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Category ArchiveHFZ capital Group

HFZ’s Laurie Golub Becomes COO at Square Mile Capital

Laurie Golub, formerly of HFZ Capital Group, will become the chief operating officer at finance and investment management firm Square Mile Capital Management, according to a press release issued by Square Mile today.  

Golub, who has more than 25 years of experience in the real estate industry, will officially start in her new role on Jan. 8.

“Square Mile has grown significantly in recent years as we’ve successfully diversified our investment strategies and capabilities,” Square Mile’s Chief Executive Officer Craig Solomon said in the release. “As we continue to execute our business plan, we believe now is the time to further enhance our already strong leadership team. Laurie’s extensive transactional background, outstanding relationships within the industry and proven business building skills make her the ideal person for this new role.”

Prior to joining Square Mile, Golub was the general counsel and COO at development and investment firm HFZ starting in 2012 and ending in July 2017, according to her Linkedin page.

She was responsible for all legal matters for HFZ and oversaw the acquisitions of numerous high-profile properties for the company’s luxury condominium projects. This includes The Chatsworth at 340-344 West 72nd Street, 11 Beach Street and 505 West 19th Street among others.

Before that she worked as general counsel and managing director of business affairs at Africa Israel USA from 2009 to 2012, as CO previously reported.

And prior to that she was an associate general counsel at Forest City Ratner Companies from 2004 to 2009. There she played a role in the pre-development of the $5 billion Atlantic Yards project and was also responsible for negotiating the acquisition of the New Jersey Nets, according to a press release from when she joined HFZ. She led the negotiations for the $400 million Barclays Center naming rights as well.

Golub got her start as an associate at Robinson Silverman Pearce Aronsohn & Berman in 1993 before moving over to Morrison Cohen Singer & Weinstein, where she represented clients involving real estate and corporate transactions.

Golub earned her law degree from New York University School of Law in 1989 and a bachelor’s degree in business and corporate communications from Boston University in 1986.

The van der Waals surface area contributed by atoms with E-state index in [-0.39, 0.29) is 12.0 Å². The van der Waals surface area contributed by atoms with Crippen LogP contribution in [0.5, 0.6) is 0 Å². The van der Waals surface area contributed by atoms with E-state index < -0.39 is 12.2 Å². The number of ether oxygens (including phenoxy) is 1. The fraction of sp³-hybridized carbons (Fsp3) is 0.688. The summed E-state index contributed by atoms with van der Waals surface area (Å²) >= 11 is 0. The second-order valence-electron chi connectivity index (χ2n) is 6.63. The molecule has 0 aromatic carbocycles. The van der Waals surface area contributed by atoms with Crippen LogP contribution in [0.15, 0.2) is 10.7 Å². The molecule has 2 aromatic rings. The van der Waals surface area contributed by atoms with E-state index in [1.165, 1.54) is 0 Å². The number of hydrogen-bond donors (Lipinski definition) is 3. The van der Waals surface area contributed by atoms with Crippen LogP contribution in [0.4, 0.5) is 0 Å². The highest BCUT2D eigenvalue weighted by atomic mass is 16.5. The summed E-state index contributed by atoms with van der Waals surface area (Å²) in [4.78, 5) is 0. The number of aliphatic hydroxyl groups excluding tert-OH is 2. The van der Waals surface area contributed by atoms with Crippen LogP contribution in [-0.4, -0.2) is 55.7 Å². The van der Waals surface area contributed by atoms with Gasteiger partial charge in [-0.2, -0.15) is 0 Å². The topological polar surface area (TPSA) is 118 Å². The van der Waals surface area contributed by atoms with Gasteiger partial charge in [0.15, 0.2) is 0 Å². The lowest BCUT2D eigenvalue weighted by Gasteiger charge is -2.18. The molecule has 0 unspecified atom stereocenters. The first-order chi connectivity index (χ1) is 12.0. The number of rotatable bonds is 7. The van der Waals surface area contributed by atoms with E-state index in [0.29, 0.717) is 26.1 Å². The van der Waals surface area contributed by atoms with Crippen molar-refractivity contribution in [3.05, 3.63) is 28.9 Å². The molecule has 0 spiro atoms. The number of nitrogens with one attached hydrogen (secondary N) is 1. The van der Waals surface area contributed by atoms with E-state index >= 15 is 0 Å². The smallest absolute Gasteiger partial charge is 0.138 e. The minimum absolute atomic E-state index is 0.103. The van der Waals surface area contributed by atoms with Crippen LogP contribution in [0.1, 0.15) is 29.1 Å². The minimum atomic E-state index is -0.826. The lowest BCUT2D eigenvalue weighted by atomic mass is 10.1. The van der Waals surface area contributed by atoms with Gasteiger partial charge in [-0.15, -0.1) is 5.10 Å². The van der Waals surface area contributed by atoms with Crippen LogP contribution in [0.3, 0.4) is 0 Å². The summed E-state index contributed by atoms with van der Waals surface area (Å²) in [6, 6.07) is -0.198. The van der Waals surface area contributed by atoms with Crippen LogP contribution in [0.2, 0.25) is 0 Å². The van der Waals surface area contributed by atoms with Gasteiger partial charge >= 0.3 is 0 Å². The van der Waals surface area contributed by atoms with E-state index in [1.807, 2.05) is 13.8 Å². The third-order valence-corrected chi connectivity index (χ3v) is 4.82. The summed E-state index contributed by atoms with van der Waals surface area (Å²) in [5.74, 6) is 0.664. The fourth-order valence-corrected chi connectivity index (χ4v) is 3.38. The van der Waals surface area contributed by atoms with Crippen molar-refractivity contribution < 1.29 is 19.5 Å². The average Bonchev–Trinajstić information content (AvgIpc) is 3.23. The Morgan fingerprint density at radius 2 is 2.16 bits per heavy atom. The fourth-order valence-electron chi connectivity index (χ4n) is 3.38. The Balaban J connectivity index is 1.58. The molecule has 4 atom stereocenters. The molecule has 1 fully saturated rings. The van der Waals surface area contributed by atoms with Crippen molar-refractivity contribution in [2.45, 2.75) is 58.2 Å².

“I look forward to leveraging my background, experiences and relationships to add significant value to this exciting new growth opportunity as a senior member of the Square Mile team,” Golub said in a prepared statement.

Representatives from HFZ did not immediately respond for a request for comment.


Source: commercial

Owners Magazine 2017: Interviews with NYC’s Top Landlords

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At the risk of stating the forehead-slapping obvious, it’s been a strange 12 months.

There’s been a mixture of good and bad real estate news that can paint a picture of continued stability or darkening clouds on the horizon, depending on your point of view.

By October, the vacancy rate in all three major Manhattan markets for office space appeared to be falling, per Cushman & Wakefield data. Hundreds of thousands of square feet have been leased by Spotify, GroupM, Amazon and others. All of that is inarguably good news.

However, a year ago, few people knew that we were sitting on a retail powder keg ready to blow and take some of the biggest names in the industry with it, like Toys “R” Us, Aerosoles, Payless, Radio Shack…you get the idea. This is inarguably bad.

This is one of the reasons why it’s important to have a magazine like this one.

Yes, the data, the deals and the numbers are critical to understanding the state of real estate. But it’s also important to get a sense of what the key players are thinking right now. That’s why we asked 36 of the biggest names in the business what their vision of the market looks like.

We’ve supplemented these questionnaires with our own reported features.

Last year, New York was considered immune to the vicissitudes of the world economy because we were always a safe, stable place to park cash. That looked like less of a sure bet when China announced new outbound investment rules. Lauren Elkies Schram examines the topic in her story in this issue.

Some in the real estate community long hoped for a challenge to Mayor Bill de Blasio in this year’s mayoral election and put substantial money behind Paul Massey (one of their own) to take the reins of City Hall before that fizzled out. At the risk of propagating a Dewey-Truman blooper (we ship this magazine before Election Day), Aaron Short reported what developers are expecting and hoping for in de Blasio’s second term.

While many developers have spent the last few years touting the Far West Side of Manhattan, there is actually quite a bit of activity on the East River, something that Rey Mashayekhi examines in depth.

Finally, Liam La Guerre looked at something that’s always been written off as anathema to real estate developers: technology. It turns out, the shrewd owners are not only interested in tech, but they’re also developing their own. — Max Gross 


Source: commercial